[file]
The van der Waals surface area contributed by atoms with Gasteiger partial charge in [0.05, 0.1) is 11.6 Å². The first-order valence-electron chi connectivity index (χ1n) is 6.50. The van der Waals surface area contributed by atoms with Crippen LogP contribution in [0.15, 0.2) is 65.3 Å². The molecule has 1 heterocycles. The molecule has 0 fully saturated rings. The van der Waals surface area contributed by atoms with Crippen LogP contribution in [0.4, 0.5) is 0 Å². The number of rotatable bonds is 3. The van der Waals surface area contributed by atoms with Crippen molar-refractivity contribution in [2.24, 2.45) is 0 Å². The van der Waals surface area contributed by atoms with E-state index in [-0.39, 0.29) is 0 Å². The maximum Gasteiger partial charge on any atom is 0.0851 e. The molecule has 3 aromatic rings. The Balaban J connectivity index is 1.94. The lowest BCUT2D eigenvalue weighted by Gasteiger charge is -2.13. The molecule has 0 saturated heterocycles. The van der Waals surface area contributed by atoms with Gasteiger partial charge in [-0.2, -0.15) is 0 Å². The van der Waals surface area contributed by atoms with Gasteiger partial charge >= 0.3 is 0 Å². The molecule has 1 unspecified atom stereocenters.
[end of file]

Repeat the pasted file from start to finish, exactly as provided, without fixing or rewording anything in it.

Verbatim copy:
The van der Waals surface area contributed by atoms with Gasteiger partial charge in [0.05, 0.1) is 11.6 Å². The first-order valence-electron chi connectivity index (χ1n) is 6.50. The van der Waals surface area contributed by atoms with Crippen LogP contribution in [0.15, 0.2) is 65.3 Å². The molecule has 1 heterocycles. The molecule has 0 fully saturated rings. The van der Waals surface area contributed by atoms with Crippen LogP contribution in [0.4, 0.5) is 0 Å². The number of rotatable bonds is 3. The van der Waals surface area contributed by atoms with Crippen molar-refractivity contribution in [2.24, 2.45) is 0 Å². The van der Waals surface area contributed by atoms with E-state index in [-0.39, 0.29) is 0 Å². The maximum Gasteiger partial charge on any atom is 0.0851 e. The molecule has 3 aromatic rings. The Balaban J connectivity index is 1.94. The lowest BCUT2D eigenvalue weighted by Gasteiger charge is -2.13. The molecule has 0 saturated heterocycles. The van der Waals surface area contributed by atoms with Gasteiger partial charge in [-0.2, -0.15) is 0 Å². The van der Waals surface area contributed by atoms with Gasteiger partial charge >= 0.3 is 0 Å². The molecule has 1 unspecified atom stereocenters.